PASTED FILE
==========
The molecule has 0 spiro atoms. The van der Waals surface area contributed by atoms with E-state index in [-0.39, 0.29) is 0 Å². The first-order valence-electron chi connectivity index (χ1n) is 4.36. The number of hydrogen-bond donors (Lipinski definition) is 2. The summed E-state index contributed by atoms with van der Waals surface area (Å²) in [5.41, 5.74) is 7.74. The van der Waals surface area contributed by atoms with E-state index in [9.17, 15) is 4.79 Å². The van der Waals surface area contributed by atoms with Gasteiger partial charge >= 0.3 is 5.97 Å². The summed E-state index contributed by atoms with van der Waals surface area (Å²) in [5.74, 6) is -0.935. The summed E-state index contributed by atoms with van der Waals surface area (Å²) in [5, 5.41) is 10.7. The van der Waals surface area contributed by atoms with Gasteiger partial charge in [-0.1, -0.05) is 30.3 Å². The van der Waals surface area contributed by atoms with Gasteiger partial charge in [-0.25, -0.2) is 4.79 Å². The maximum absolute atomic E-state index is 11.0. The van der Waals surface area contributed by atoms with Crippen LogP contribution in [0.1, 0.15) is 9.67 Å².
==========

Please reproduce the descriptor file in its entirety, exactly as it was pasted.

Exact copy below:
The molecule has 0 spiro atoms. The van der Waals surface area contributed by atoms with E-state index in [-0.39, 0.29) is 0 Å². The first-order valence-electron chi connectivity index (χ1n) is 4.36. The number of hydrogen-bond donors (Lipinski definition) is 2. The summed E-state index contributed by atoms with van der Waals surface area (Å²) in [5.41, 5.74) is 7.74. The van der Waals surface area contributed by atoms with E-state index in [9.17, 15) is 4.79 Å². The van der Waals surface area contributed by atoms with Gasteiger partial charge >= 0.3 is 5.97 Å². The summed E-state index contributed by atoms with van der Waals surface area (Å²) in [5.74, 6) is -0.935. The summed E-state index contributed by atoms with van der Waals surface area (Å²) in [5, 5.41) is 10.7. The van der Waals surface area contributed by atoms with Gasteiger partial charge in [-0.1, -0.05) is 30.3 Å². The van der Waals surface area contributed by atoms with Gasteiger partial charge in [-0.25, -0.2) is 4.79 Å². The maximum absolute atomic E-state index is 11.0. The van der Waals surface area contributed by atoms with Crippen LogP contribution in [0.1, 0.15) is 9.67 Å².